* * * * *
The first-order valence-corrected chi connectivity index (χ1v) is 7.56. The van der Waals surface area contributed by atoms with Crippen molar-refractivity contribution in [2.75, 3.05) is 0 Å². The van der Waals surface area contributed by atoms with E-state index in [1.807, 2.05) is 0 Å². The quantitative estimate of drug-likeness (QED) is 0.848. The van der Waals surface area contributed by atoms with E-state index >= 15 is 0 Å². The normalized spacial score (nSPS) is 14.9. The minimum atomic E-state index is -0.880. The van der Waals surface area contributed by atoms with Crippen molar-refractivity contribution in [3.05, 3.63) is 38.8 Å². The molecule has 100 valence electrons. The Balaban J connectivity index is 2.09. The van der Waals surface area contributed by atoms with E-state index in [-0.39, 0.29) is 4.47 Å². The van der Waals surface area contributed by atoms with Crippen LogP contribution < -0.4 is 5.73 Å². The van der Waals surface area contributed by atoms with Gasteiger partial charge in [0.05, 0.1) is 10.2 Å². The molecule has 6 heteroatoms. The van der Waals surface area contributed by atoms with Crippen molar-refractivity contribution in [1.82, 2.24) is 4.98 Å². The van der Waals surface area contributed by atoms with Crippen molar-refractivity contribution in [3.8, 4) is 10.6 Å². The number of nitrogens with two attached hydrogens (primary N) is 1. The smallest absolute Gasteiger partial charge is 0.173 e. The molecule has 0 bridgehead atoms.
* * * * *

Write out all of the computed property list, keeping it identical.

The first-order valence-corrected chi connectivity index (χ1v) is 7.56. The van der Waals surface area contributed by atoms with Crippen molar-refractivity contribution in [2.75, 3.05) is 0 Å². The van der Waals surface area contributed by atoms with E-state index in [1.807, 2.05) is 0 Å². The quantitative estimate of drug-likeness (QED) is 0.848. The van der Waals surface area contributed by atoms with E-state index >= 15 is 0 Å². The normalized spacial score (nSPS) is 14.9. The minimum atomic E-state index is -0.880. The van der Waals surface area contributed by atoms with Crippen molar-refractivity contribution in [3.05, 3.63) is 38.8 Å². The molecule has 100 valence electrons. The Balaban J connectivity index is 2.09. The van der Waals surface area contributed by atoms with E-state index in [-0.39, 0.29) is 4.47 Å². The van der Waals surface area contributed by atoms with Crippen LogP contribution < -0.4 is 5.73 Å². The van der Waals surface area contributed by atoms with Gasteiger partial charge in [0.05, 0.1) is 10.2 Å². The molecule has 6 heteroatoms. The van der Waals surface area contributed by atoms with Crippen molar-refractivity contribution in [1.82, 2.24) is 4.98 Å². The van der Waals surface area contributed by atoms with Crippen molar-refractivity contribution in [3.8, 4) is 10.6 Å². The number of nitrogens with two attached hydrogens (primary N) is 1. The smallest absolute Gasteiger partial charge is 0.173 e. The molecule has 0 bridgehead atoms.